Random Saurashtra Notes

We spent the Diwali week traveling through Jamnagar, Dwarka, Porbandar and Gondal, finally stopping at a resort near Rajkot. We are natives of Kathiawar and Saurashtra and the trip was part family-visit and part tour.

Saurashtra and Kathiawar have their own pace and rhythm and way of doing things. My observations in no particular order!

1. Hospitality and Warmth

This was unparalleled. Wherever we went, meeting friends or family, we were made to feel at home and fed till we were ready to burst. Even in the hotels, the local staff tried its best to please, despite the obvious lack of “corporate” training.

2. Tattered Notes

In the past, because of a chronic shortage of coins and small denomination notes, it was common to see completely tattered 1 and 2 rupee notes, unacceptable even to the RBI, stuck together by tape. There still continues to be an inexplicable shortage of coins, and torn and decrepit 5 and 10 rupee notes continue to change hands.

3. Kathiawari Food

While we eat Kathiawari food at home daily, the quality of the food wherever we went was outstanding…as long as we stuck to Kathiawari and Gujarati food. I have said this before…Gujarat lacks fine-dining sensibility. If you try and order anything else, whether it is Italian or Thai or Punjabi or Chinese, you cannot predict what you will be served. I felt sorry for the family at the next table that ordered Chinese in Dwarka.

4. The Wrong Way

I wrote an entire piece on this subject earlier this year. People drive along the opposite side of the road without any qualms all across Gujarat and this is probably no more obvious or rampant than in Saurashtra. The scary part is that this behavior is considered routine and normal and no one seems particularly bothered. Whether this is an analogy for “bending the law” / “jugaad” behavior in general is open to question, but the fact does remain that it is only on a Jamnagar flight that I have consistently seen people getting up and trying to remove luggage from the overhead bins before the plane comes to a complete halt.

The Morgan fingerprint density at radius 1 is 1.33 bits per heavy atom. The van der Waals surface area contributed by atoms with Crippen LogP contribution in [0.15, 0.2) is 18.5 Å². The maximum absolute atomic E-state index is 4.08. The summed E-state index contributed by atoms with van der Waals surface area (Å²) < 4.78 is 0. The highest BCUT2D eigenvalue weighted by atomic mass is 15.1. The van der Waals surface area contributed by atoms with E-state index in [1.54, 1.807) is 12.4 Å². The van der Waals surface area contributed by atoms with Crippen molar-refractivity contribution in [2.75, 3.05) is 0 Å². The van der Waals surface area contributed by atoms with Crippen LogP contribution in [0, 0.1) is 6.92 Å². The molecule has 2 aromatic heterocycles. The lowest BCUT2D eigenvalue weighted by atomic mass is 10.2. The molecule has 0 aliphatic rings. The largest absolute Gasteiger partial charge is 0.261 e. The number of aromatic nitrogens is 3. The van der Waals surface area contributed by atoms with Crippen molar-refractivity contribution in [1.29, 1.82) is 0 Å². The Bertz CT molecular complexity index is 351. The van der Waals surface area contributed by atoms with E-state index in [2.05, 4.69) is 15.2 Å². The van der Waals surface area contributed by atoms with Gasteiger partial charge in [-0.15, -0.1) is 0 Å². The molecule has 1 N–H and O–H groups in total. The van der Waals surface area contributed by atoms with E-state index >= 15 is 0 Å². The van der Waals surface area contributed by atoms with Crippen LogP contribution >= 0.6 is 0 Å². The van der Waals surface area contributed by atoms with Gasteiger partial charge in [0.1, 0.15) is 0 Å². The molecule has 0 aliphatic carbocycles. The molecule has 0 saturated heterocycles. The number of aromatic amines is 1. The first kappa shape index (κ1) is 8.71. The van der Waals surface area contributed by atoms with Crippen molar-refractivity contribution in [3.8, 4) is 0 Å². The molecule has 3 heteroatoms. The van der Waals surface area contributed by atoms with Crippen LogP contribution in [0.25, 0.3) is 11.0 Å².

5. Child Labor

This is rampant. We are now so used to not seeing young kids working in Mumbai that it hits you when you see teenagers and younger children at work…in restaurants, hotels, manning ships, at tea-stalls, etc. I guess Saurashtra still does not have a social organization willing to take this up as a cause.

6. Voice Modulation

This is probably a big-city thing. Wherever we went, the noise levels were so high that the Mumbai Dandia and Ganpati decibel police would have booked each and every restaurant and open space in Saurashtra for violation. People talk all the time, the world over…in Saurashtra, people shout at the top of their voice, even at close quarters.

7. Prohibition

People drink in Gujarat as much as they do everywhere. And yet we have to behave like school children trying to sneak away drinks in cars and parking lots and hotel rooms. It’s just so stupid!

8. English

There is just no concept of the language across the entire province. Spoken English is bad enough, but written English, especially in public spaces is as atrocious as it can get.

It is a different part of the country…despite the obvious poverty and hardship, the people are friendly and warm and enterprising…perhaps sometime in the future, they will ask for their own separate identify and statehood as well!

This is the land that shaped Bapu in his early years!


  • Nalini did say you had gone but not these details. I enjoyed reading it.

  • Dr mona Badani wrote:

    Your observation skills coupled Wid ur penning abilities are so good !!!
    I’m sure some of us have had similar experiences but could not articulate it so well!

  • Bhavin Jankharia wrote:

    Thanks Mona